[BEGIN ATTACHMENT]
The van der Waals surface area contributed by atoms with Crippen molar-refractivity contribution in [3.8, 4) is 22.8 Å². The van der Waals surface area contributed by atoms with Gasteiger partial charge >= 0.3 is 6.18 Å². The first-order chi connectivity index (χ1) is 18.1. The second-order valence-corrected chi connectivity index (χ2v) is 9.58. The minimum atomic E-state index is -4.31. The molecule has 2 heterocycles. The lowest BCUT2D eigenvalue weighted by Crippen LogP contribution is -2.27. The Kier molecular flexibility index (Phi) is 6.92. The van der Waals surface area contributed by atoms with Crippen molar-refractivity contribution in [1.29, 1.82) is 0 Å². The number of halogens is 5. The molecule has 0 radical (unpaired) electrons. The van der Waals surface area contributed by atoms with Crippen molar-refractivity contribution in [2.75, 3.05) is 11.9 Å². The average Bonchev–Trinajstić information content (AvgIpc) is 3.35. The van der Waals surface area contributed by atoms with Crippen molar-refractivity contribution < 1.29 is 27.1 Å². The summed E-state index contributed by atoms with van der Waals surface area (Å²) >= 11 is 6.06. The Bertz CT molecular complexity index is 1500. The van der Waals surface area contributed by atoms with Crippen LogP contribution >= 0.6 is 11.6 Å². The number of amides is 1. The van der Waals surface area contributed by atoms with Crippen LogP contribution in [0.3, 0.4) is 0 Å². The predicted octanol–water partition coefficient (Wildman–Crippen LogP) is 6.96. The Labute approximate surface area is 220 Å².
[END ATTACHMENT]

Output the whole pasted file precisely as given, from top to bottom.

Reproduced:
The van der Waals surface area contributed by atoms with Crippen molar-refractivity contribution in [3.8, 4) is 22.8 Å². The van der Waals surface area contributed by atoms with Gasteiger partial charge >= 0.3 is 6.18 Å². The first-order chi connectivity index (χ1) is 18.1. The second-order valence-corrected chi connectivity index (χ2v) is 9.58. The minimum atomic E-state index is -4.31. The molecule has 2 heterocycles. The lowest BCUT2D eigenvalue weighted by Crippen LogP contribution is -2.27. The Kier molecular flexibility index (Phi) is 6.92. The van der Waals surface area contributed by atoms with Crippen molar-refractivity contribution in [1.29, 1.82) is 0 Å². The number of halogens is 5. The molecule has 0 radical (unpaired) electrons. The van der Waals surface area contributed by atoms with Crippen molar-refractivity contribution in [2.75, 3.05) is 11.9 Å². The average Bonchev–Trinajstić information content (AvgIpc) is 3.35. The van der Waals surface area contributed by atoms with Crippen molar-refractivity contribution < 1.29 is 27.1 Å². The summed E-state index contributed by atoms with van der Waals surface area (Å²) >= 11 is 6.06. The Bertz CT molecular complexity index is 1500. The van der Waals surface area contributed by atoms with Crippen LogP contribution >= 0.6 is 11.6 Å². The number of amides is 1. The van der Waals surface area contributed by atoms with Crippen LogP contribution in [0.3, 0.4) is 0 Å². The predicted octanol–water partition coefficient (Wildman–Crippen LogP) is 6.96. The Labute approximate surface area is 220 Å².